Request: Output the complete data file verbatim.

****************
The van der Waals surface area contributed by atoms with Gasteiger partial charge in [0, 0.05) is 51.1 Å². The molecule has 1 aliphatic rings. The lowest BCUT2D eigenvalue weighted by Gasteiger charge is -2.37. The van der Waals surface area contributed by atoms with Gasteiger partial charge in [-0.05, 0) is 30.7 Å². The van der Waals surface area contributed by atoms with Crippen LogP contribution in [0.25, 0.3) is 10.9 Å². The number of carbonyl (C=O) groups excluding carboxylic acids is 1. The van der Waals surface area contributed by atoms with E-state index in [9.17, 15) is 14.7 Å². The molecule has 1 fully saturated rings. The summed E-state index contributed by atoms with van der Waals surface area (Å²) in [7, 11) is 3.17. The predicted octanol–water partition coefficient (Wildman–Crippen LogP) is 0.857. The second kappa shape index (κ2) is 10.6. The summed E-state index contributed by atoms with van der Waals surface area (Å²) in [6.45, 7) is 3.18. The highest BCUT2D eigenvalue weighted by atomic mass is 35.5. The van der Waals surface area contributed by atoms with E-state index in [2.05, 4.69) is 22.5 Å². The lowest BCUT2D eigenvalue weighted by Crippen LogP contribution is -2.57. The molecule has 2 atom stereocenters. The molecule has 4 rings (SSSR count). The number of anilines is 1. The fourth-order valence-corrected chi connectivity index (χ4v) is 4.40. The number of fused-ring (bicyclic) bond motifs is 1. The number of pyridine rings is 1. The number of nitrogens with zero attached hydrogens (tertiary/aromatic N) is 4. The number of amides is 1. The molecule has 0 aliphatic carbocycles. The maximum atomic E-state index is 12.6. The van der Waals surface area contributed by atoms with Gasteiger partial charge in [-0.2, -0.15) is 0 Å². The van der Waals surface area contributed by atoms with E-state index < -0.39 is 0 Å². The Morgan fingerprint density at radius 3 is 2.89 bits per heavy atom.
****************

The van der Waals surface area contributed by atoms with Gasteiger partial charge in [0, 0.05) is 51.1 Å². The molecule has 1 aliphatic rings. The lowest BCUT2D eigenvalue weighted by Gasteiger charge is -2.37. The van der Waals surface area contributed by atoms with Gasteiger partial charge in [-0.05, 0) is 30.7 Å². The van der Waals surface area contributed by atoms with Crippen LogP contribution in [0.25, 0.3) is 10.9 Å². The number of carbonyl (C=O) groups excluding carboxylic acids is 1. The van der Waals surface area contributed by atoms with E-state index in [9.17, 15) is 14.7 Å². The molecule has 1 fully saturated rings. The summed E-state index contributed by atoms with van der Waals surface area (Å²) in [7, 11) is 3.17. The predicted octanol–water partition coefficient (Wildman–Crippen LogP) is 0.857. The second kappa shape index (κ2) is 10.6. The summed E-state index contributed by atoms with van der Waals surface area (Å²) in [6.45, 7) is 3.18. The highest BCUT2D eigenvalue weighted by atomic mass is 35.5. The van der Waals surface area contributed by atoms with E-state index in [2.05, 4.69) is 22.5 Å². The lowest BCUT2D eigenvalue weighted by Crippen LogP contribution is -2.57. The molecule has 2 atom stereocenters. The molecule has 4 rings (SSSR count). The number of anilines is 1. The fourth-order valence-corrected chi connectivity index (χ4v) is 4.40. The number of fused-ring (bicyclic) bond motifs is 1. The number of pyridine rings is 1. The number of nitrogens with zero attached hydrogens (tertiary/aromatic N) is 4. The number of amides is 1. The molecule has 0 aliphatic carbocycles. The maximum atomic E-state index is 12.6. The van der Waals surface area contributed by atoms with Gasteiger partial charge in [-0.2, -0.15) is 0 Å². The van der Waals surface area contributed by atoms with E-state index < -0.39 is 0 Å². The Morgan fingerprint density at radius 3 is 2.89 bits per heavy atom.